"Please note that consumption of personal alcohol is not allowed on this airplane." First time I heard that one! So here I am, sitting on a plane en route to Sydney. After an emotional departure from Auckland, I am ready for us to get the job done. I cannot see the Tasman, but I feel as nervous as I would if there were no clouds. It takes only 3.5 hours to fly but more than 3.5 weeks to row across. Are we insane? I find it challenging to quieten my mind. It keeps on zipping through a whole list of things. Have I done this? Have I checked that? What if X or Y happen? I cannot wait to be on the ground and help bring us to the start line.
The last week in New Zealand was different because the boat was on the way to Sydney. It was also different because, while packing, we realized how small the boat is for 4 men with 40 days of food. In fact, we are all pretty certain it was not meant to be used for four guys. It is like sharing a 2m x 8m container with 3 other guys, for some 40 days.
Physically and mentally, I feel ready. I could have trained harder but that would have taken off some of the other things I had to do also (work!). We still have to deal with a number of issues in Sydney: set up the oars properly (we are getting custom-made in-boards shipped in), re-pack all food, test the fuel cell, not to mention figure out if we can actually float with 400kg of food and 350kg of people on board (not to mention 80-100kg of water). So things like these kept going through my head after we lost access to the boat.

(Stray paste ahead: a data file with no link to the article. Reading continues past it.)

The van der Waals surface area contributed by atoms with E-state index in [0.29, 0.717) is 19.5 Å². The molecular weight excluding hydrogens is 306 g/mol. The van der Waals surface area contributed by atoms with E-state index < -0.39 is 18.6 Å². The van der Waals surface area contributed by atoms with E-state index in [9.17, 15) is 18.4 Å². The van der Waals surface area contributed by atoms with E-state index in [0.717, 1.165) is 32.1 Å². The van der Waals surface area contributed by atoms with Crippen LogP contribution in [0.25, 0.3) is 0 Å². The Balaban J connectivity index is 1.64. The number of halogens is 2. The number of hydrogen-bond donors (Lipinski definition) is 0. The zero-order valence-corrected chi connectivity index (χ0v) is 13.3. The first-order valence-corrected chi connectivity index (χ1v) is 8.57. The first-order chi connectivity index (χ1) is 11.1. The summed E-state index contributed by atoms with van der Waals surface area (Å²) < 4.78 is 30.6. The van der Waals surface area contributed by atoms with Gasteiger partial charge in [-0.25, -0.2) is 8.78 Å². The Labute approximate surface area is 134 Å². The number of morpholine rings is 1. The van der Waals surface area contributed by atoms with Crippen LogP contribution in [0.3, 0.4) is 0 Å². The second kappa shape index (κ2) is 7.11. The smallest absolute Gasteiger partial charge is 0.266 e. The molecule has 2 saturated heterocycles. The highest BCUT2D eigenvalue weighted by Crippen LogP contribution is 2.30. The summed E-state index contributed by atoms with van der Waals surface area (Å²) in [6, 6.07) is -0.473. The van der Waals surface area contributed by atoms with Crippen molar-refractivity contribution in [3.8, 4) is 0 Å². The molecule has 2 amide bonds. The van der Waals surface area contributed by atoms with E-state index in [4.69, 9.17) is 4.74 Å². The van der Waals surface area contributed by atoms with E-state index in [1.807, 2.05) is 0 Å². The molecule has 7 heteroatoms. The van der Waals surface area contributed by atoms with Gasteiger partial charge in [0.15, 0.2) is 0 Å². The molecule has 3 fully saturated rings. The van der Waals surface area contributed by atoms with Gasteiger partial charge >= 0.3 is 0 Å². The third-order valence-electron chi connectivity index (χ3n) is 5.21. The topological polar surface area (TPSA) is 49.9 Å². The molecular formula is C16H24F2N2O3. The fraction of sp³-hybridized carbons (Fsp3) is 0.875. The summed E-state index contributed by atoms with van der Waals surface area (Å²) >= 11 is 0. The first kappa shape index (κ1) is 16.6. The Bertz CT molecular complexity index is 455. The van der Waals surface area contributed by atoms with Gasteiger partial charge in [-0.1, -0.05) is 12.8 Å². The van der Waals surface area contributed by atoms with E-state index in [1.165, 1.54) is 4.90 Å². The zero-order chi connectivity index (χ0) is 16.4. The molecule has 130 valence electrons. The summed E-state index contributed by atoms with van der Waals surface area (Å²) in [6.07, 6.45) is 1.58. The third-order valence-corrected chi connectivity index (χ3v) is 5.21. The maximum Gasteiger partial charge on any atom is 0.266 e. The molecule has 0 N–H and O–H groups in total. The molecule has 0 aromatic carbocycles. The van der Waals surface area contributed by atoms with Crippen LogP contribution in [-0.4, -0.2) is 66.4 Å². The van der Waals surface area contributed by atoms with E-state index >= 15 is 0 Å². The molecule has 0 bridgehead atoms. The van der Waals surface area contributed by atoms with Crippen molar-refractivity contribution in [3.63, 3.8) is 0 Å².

I have packed my ipod with songs and podcasts. It contains about 12 days (that is, nearly 300 hours) worth of podcasts, mostly economics and current affairs. I don't think humour will be a problem on the boat, we have a pretty good team in that respect (and all others). I was trying to figure out what book to take with me, and I think I will buy a bible to read. I have never read it, and I wonder what it will be like. I have tried to work as much as possible on my research, knowing that I will be off that for a month or so.
I would like to take this opportunity to thank the many people who have supported me, personally. I have a great support in my family and my girlfriend. I would also want to thank my friends in Auckland, Wellington, Dunedin, Slovakia, Vancouver, Sydney, and all around the world, who have kept asking me about the progress and were always ready to lend an ear when I had to vent. I would also like to thank my colleagues at Victoria University of Wellington - and previously at Massey University - who have been resoundedly behind me, while light-heartedly reminding me of the lunacy of the expedition. I would like to thank Mr. and Mrs. McEwan who have very kindly housed us in Sydney, and Steve Gates who has helped in many ways. I would like to thank my current and past landlords, who have very kindly contributed to cover part of my expenses along the way. There were many kind people who have lent us a hand, small or large. Thank you all!
- Martin Berka